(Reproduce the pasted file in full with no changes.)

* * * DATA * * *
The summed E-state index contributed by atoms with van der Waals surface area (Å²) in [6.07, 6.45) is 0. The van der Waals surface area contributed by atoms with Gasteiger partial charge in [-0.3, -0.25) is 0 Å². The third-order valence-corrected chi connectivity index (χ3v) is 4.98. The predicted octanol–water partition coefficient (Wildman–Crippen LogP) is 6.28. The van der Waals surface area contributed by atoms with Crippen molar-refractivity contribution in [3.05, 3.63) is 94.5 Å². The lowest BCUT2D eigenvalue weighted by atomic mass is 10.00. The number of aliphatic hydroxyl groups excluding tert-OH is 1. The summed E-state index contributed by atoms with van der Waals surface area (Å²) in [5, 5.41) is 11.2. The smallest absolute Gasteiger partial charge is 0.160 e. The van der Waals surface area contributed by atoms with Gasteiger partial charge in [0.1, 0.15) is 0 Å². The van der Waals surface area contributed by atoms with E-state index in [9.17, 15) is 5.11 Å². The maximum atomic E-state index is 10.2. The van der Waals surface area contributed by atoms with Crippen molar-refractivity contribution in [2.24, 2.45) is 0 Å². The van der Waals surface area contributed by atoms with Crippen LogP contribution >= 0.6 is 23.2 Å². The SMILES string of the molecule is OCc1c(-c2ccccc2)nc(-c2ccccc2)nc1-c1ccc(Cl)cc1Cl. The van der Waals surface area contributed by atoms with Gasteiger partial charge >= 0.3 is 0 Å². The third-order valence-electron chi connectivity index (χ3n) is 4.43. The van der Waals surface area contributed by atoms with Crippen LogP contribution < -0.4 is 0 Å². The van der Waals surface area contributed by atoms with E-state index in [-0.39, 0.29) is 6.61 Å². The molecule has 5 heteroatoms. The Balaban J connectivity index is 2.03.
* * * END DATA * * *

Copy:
The summed E-state index contributed by atoms with van der Waals surface area (Å²) in [6.07, 6.45) is 0. The van der Waals surface area contributed by atoms with Gasteiger partial charge in [-0.3, -0.25) is 0 Å². The third-order valence-corrected chi connectivity index (χ3v) is 4.98. The predicted octanol–water partition coefficient (Wildman–Crippen LogP) is 6.28. The van der Waals surface area contributed by atoms with Crippen molar-refractivity contribution in [3.05, 3.63) is 94.5 Å². The lowest BCUT2D eigenvalue weighted by atomic mass is 10.00. The number of aliphatic hydroxyl groups excluding tert-OH is 1. The summed E-state index contributed by atoms with van der Waals surface area (Å²) in [5, 5.41) is 11.2. The smallest absolute Gasteiger partial charge is 0.160 e. The van der Waals surface area contributed by atoms with Gasteiger partial charge in [0.1, 0.15) is 0 Å². The van der Waals surface area contributed by atoms with E-state index in [9.17, 15) is 5.11 Å². The maximum atomic E-state index is 10.2. The van der Waals surface area contributed by atoms with Crippen molar-refractivity contribution in [2.24, 2.45) is 0 Å². The van der Waals surface area contributed by atoms with Crippen LogP contribution >= 0.6 is 23.2 Å². The SMILES string of the molecule is OCc1c(-c2ccccc2)nc(-c2ccccc2)nc1-c1ccc(Cl)cc1Cl. The van der Waals surface area contributed by atoms with Gasteiger partial charge >= 0.3 is 0 Å². The third-order valence-electron chi connectivity index (χ3n) is 4.43. The van der Waals surface area contributed by atoms with Crippen LogP contribution < -0.4 is 0 Å². The van der Waals surface area contributed by atoms with E-state index in [-0.39, 0.29) is 6.61 Å². The molecule has 5 heteroatoms. The Balaban J connectivity index is 2.03.